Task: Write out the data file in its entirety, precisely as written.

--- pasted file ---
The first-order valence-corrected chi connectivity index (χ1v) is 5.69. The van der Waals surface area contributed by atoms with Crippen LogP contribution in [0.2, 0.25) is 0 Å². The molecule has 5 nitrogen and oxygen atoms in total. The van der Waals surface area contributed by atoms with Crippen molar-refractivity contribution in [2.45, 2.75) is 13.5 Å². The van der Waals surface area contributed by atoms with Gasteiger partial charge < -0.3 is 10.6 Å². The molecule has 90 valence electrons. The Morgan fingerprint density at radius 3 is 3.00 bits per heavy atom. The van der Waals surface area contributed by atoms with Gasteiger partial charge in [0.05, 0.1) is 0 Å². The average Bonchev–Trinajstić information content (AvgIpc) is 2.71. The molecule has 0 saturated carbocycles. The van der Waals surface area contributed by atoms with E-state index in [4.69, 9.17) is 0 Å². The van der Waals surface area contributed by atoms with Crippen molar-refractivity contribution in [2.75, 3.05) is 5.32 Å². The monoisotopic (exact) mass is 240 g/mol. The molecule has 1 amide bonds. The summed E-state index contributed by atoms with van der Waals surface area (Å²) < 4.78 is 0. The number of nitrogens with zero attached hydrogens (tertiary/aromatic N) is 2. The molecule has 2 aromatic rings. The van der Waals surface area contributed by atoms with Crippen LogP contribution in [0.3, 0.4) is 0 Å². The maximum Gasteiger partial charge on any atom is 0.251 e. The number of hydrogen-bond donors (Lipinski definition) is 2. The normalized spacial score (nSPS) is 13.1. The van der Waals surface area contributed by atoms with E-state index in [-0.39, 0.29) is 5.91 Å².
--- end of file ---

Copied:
The first-order valence-corrected chi connectivity index (χ1v) is 5.69. The van der Waals surface area contributed by atoms with Crippen LogP contribution in [0.2, 0.25) is 0 Å². The molecule has 5 nitrogen and oxygen atoms in total. The van der Waals surface area contributed by atoms with Crippen molar-refractivity contribution in [2.45, 2.75) is 13.5 Å². The van der Waals surface area contributed by atoms with Gasteiger partial charge < -0.3 is 10.6 Å². The molecule has 90 valence electrons. The Morgan fingerprint density at radius 3 is 3.00 bits per heavy atom. The van der Waals surface area contributed by atoms with Gasteiger partial charge in [0.05, 0.1) is 0 Å². The average Bonchev–Trinajstić information content (AvgIpc) is 2.71. The molecule has 0 saturated carbocycles. The van der Waals surface area contributed by atoms with E-state index in [4.69, 9.17) is 0 Å². The van der Waals surface area contributed by atoms with Crippen molar-refractivity contribution in [2.75, 3.05) is 5.32 Å². The monoisotopic (exact) mass is 240 g/mol. The molecule has 1 amide bonds. The summed E-state index contributed by atoms with van der Waals surface area (Å²) < 4.78 is 0. The number of nitrogens with zero attached hydrogens (tertiary/aromatic N) is 2. The molecule has 2 aromatic rings. The van der Waals surface area contributed by atoms with Crippen LogP contribution in [0.3, 0.4) is 0 Å². The maximum Gasteiger partial charge on any atom is 0.251 e. The number of hydrogen-bond donors (Lipinski definition) is 2. The normalized spacial score (nSPS) is 13.1. The van der Waals surface area contributed by atoms with E-state index in [-0.39, 0.29) is 5.91 Å².